My priorities has flipped from people-focused to being more focused on myself and while it potentially comes across as selfish I’ve noticed that I’m a better colleague and a better friend because of it. Because I give to myself, I can more freely give to others without resentment or feeling they owe me something. I’m a better listener and can participate more deeply in meaningful discussions with others, lighting up their minds, as much as my own. I can laugh and joke more, making others laugh too and feel relaxed around me. I think two evenings a week is a small sacrifice that others can take, for what I can give.
At the end of the day we’re all adults here, we’re also highly connected thanks to technology but too much can erode our minds, our capability of level of thought as distractions weaken our ability to  concentrate. Its our responsibility to set the boundaries at the risk of pissing people off or causing offence. The risk is worth it, cause your time is ultimately your most valuable currency, your only currency one could philosophically argue. Connecting deeply with yourself and trusting your inner compass to help make decisions around what you spend time on, what you value most is looking after yourself.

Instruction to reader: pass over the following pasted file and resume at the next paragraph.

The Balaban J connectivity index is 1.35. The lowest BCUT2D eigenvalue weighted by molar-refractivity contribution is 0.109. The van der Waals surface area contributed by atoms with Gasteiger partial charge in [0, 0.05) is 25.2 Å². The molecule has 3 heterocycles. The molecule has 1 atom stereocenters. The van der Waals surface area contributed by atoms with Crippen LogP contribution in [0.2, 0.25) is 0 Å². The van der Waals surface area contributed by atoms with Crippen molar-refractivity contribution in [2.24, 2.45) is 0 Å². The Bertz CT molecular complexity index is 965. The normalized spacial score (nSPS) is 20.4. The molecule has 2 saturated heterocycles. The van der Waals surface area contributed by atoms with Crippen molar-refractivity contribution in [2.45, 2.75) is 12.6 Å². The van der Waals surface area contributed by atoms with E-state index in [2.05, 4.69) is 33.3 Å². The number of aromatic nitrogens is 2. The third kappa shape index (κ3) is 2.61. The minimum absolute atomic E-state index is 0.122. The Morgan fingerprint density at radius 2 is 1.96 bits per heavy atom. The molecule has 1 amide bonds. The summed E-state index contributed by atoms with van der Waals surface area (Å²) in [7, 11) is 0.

When it comes down to it, you owe it to yourself, it’s your ultimate responsibility and because none else can be looked after, if you don’t look after yourself.
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Unexpected Traits of Confidence

I’m not exactly the first person to jump up, hand held high in the air, exclaiming to the whole world that I have problems with confidence, but even for people who are perceived as accomplished and achieved have days of setbacks and struggle.
The following are insights I’ve gained, realisation I’ve glimpsed into what makes someone truly confident, in an authentic and permanent way.